Remember the two baby clouded leopard cubs born at the Denver Zoo? Well, they are ready for zoo visitors to see them!
Denver Zoo’s two newborn clouded leopard cubs can now be seen by visitors inside the El Pomar Foundation Village Hall within the Zoo’s Toyota Elephant Passage exhibit. The male and female cubs, Pi and Rhu, were born on March 14. Unfortunately their inexperienced mother was not able to care for them so they are being raised by staff around the clock. They began their lives in an incubator, but have graduated to a “whelping box” inside the Marynelle Philpott Fishing Cat Lagoon. The box provides the cubs with a safe place to learn to walk, crawl, wrestle, and play until they have grown enough to have full access to the exhibit. Visitors can see them now daily from 11 a.m. to 4 p.m., except when they are taken by zookeepers for regularly scheduled feedings behind the scenes.
As they were born on March 14, Pi was named after Pi Day, the date observed to celebrate the mathematical constant, Pi. The date is also Albert Einstein’s birthday. Rhu was named after his favorite dessert, rhubarb pie.
The cubs are the first births for their mother, Lisu (LEE-soo), and father, Taji (TAH-jee). Lisu was born at Nashville Zoo in March 2011 and came to Denver Zoo that following November. Taji was born at Tacoma, Washington’s Point Defiance Zoo in June 2011 and also arrived that November. The two were paired under recommendation of the Association of Zoos and Aquariums (AZA) Species Survival Plan (SSP) which ensures healthy populations and genetic diversity among zoo animals. Fortunately, the couple has proved to be an excellent match.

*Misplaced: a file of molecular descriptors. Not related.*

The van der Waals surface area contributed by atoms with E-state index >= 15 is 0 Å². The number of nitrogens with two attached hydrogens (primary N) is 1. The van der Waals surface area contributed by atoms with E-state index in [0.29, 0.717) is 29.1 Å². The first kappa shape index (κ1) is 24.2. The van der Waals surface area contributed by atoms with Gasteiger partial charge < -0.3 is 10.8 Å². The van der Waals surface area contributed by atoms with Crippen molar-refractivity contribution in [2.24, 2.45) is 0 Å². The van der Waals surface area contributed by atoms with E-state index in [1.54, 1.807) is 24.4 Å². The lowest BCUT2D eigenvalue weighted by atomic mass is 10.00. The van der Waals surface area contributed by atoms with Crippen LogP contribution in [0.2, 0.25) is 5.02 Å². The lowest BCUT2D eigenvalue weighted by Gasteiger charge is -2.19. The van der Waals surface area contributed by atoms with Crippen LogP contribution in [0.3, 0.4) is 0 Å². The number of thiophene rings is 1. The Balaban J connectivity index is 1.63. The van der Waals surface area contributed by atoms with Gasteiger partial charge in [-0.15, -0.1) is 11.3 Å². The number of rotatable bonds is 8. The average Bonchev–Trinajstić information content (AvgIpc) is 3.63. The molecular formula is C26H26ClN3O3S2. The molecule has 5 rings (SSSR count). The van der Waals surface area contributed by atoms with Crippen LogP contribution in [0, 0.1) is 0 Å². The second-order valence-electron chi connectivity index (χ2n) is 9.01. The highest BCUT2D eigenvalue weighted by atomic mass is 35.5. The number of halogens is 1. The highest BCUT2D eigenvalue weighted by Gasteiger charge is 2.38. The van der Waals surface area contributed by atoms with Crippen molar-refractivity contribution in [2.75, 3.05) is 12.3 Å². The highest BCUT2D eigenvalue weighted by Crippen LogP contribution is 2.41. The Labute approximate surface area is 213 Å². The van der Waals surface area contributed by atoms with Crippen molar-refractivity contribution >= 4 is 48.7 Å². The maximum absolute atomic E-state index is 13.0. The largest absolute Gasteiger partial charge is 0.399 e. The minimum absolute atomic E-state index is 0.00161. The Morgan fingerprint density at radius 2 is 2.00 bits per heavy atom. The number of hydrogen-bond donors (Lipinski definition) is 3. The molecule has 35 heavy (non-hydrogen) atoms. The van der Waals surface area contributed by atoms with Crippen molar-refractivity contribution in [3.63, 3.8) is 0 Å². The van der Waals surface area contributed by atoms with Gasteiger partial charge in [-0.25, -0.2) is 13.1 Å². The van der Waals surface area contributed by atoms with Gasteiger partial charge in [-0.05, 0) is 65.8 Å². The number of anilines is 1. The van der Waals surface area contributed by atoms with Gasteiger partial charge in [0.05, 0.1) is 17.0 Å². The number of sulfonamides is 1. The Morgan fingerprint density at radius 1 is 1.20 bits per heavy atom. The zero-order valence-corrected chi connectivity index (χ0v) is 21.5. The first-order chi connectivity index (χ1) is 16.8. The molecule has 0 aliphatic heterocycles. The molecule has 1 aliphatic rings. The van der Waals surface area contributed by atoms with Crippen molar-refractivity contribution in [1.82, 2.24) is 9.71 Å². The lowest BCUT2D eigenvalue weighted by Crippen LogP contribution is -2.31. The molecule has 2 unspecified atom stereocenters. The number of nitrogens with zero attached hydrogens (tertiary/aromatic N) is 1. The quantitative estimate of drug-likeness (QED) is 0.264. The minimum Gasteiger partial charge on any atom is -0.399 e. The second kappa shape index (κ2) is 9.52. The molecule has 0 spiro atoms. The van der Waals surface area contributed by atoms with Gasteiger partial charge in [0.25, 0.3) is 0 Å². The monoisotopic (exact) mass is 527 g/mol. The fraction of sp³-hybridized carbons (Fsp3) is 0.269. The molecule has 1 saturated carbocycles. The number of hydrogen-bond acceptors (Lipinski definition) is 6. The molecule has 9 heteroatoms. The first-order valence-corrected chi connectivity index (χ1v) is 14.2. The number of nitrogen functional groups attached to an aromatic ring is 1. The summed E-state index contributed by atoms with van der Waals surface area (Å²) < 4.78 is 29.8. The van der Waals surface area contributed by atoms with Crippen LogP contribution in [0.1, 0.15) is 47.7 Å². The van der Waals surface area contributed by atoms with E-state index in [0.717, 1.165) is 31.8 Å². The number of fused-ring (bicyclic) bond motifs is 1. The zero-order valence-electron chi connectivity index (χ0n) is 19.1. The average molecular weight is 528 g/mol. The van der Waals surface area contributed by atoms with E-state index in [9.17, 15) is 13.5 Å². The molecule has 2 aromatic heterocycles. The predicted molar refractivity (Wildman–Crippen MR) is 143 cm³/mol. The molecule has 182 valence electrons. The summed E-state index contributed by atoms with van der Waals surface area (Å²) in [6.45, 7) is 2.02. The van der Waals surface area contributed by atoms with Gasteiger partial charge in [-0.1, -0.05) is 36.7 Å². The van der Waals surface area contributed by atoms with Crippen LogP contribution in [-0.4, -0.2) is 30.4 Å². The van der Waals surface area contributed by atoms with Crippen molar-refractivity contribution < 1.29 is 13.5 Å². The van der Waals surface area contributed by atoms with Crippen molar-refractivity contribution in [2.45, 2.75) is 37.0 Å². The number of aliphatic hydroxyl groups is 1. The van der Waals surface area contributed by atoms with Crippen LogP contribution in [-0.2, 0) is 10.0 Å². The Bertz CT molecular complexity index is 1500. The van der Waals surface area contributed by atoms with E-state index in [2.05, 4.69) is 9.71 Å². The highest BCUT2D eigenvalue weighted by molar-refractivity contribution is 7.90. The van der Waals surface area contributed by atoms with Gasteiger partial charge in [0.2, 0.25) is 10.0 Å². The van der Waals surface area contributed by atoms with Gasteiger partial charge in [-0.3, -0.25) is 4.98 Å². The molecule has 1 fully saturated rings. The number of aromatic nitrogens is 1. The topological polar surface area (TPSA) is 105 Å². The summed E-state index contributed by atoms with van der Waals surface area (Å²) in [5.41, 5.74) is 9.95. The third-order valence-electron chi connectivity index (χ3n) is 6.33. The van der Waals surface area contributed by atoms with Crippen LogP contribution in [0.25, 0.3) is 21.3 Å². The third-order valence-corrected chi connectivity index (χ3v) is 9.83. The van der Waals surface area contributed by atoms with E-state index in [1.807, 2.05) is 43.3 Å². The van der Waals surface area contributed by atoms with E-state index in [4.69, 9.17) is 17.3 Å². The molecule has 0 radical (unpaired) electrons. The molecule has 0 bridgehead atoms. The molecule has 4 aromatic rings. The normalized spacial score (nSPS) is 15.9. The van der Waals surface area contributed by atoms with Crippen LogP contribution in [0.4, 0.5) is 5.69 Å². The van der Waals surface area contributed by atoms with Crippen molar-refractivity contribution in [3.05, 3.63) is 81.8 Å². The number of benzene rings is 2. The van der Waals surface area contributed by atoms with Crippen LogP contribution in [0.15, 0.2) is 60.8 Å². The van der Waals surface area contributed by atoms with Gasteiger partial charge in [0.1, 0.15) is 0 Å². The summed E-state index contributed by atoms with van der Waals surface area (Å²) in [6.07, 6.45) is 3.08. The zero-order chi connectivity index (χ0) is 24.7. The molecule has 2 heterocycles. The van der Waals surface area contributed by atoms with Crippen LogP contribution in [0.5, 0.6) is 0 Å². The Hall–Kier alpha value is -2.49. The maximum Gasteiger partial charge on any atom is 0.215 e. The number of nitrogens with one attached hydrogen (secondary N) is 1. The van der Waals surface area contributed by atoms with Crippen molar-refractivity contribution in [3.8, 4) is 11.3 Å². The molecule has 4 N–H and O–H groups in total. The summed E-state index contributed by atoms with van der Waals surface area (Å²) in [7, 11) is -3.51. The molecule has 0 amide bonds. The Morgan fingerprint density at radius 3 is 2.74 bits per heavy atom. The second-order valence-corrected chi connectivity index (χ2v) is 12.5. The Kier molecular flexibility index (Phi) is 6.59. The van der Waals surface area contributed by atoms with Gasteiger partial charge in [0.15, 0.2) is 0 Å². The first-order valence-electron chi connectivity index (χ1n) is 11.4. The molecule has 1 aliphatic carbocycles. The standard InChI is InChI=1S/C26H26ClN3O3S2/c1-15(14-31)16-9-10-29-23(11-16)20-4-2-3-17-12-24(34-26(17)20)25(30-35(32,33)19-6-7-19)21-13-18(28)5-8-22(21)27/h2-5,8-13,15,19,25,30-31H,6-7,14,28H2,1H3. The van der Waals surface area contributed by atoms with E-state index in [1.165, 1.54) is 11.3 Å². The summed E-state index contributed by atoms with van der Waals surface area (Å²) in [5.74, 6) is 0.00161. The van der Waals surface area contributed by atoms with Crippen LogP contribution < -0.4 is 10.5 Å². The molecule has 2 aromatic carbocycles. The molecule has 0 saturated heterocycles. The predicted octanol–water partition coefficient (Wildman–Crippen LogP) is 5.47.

If you have ever flown on a commercial airline, you know that not many pay attention during the flight rules and regulations unless you have this flight attendant. This video of a flight attendant making the rules a little more fun gets the passengers attention and applause at the end!
Denver Zoo is thrilled to welcome the first Steller’s sea eagle chick to be successfully reared at the Zoo. The unnamed chick, whose gender is still not known, hatched on March 4. The chick is currently nesting with and being brooded by its mother in Bird World, presented by Frontier Airlines. Look for the chick high in its nest, where guests can catch glimpses of the bird as he grows or check out closed circuit video clips on the Zoo’s website.
The chick’s birth is a somewhat rare occasion in the United States. Not many zoos exhibit or breed these remarkable raptors, but Denver Zoo maintains enough space to keep them comfortable. They also require an overall colder climate as their species is native to the western, coastal area of northern Russia.
About Steller’s Sea Eagles
Steller’s sea eagles are the largest known eagles with average weights recorded between 15 and 18 pounds. They have large, bright yellow beaks; while their plumage is mostly dark brown or black, save for the white feathers on their upper wings, tails and thighs. Little is known about the species as their primary habitats in East Asia are fairly remote. The birds were named after German naturalist Georg Wilhelm Steller, who discovered the species during an Alaskan voyage in 1741.